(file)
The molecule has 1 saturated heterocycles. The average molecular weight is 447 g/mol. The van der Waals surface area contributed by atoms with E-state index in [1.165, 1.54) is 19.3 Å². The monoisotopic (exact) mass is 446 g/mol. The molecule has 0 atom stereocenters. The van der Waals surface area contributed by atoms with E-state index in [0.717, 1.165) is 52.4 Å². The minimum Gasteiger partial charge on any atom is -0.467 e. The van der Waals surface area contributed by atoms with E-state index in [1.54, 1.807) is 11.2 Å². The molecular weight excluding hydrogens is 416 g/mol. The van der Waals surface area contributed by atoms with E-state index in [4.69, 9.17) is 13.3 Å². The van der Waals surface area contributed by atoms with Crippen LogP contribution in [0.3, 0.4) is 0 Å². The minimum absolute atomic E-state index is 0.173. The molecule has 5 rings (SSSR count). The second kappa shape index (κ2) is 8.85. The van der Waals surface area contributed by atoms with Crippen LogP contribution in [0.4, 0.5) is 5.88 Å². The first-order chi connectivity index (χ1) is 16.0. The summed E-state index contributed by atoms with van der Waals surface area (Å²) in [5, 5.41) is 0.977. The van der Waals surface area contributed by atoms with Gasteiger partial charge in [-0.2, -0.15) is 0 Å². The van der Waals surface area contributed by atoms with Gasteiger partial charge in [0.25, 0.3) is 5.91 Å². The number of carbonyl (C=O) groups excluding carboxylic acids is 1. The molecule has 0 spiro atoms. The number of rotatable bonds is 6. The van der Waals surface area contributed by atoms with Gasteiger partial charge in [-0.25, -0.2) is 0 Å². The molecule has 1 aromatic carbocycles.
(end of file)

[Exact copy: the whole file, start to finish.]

The molecule has 1 saturated heterocycles. The average molecular weight is 447 g/mol. The van der Waals surface area contributed by atoms with E-state index in [1.165, 1.54) is 19.3 Å². The monoisotopic (exact) mass is 446 g/mol. The molecule has 0 atom stereocenters. The van der Waals surface area contributed by atoms with E-state index in [0.717, 1.165) is 52.4 Å². The minimum Gasteiger partial charge on any atom is -0.467 e. The van der Waals surface area contributed by atoms with E-state index in [1.54, 1.807) is 11.2 Å². The molecular weight excluding hydrogens is 416 g/mol. The van der Waals surface area contributed by atoms with E-state index in [4.69, 9.17) is 13.3 Å². The van der Waals surface area contributed by atoms with Crippen LogP contribution in [0.3, 0.4) is 0 Å². The minimum absolute atomic E-state index is 0.173. The molecule has 5 rings (SSSR count). The second kappa shape index (κ2) is 8.85. The van der Waals surface area contributed by atoms with Crippen LogP contribution in [0.4, 0.5) is 5.88 Å². The first-order chi connectivity index (χ1) is 16.0. The summed E-state index contributed by atoms with van der Waals surface area (Å²) in [5, 5.41) is 0.977. The van der Waals surface area contributed by atoms with Gasteiger partial charge in [-0.2, -0.15) is 0 Å². The van der Waals surface area contributed by atoms with Gasteiger partial charge in [0.25, 0.3) is 5.91 Å². The number of carbonyl (C=O) groups excluding carboxylic acids is 1. The molecule has 0 spiro atoms. The number of rotatable bonds is 6. The van der Waals surface area contributed by atoms with Gasteiger partial charge in [-0.25, -0.2) is 0 Å². The molecule has 1 aromatic carbocycles.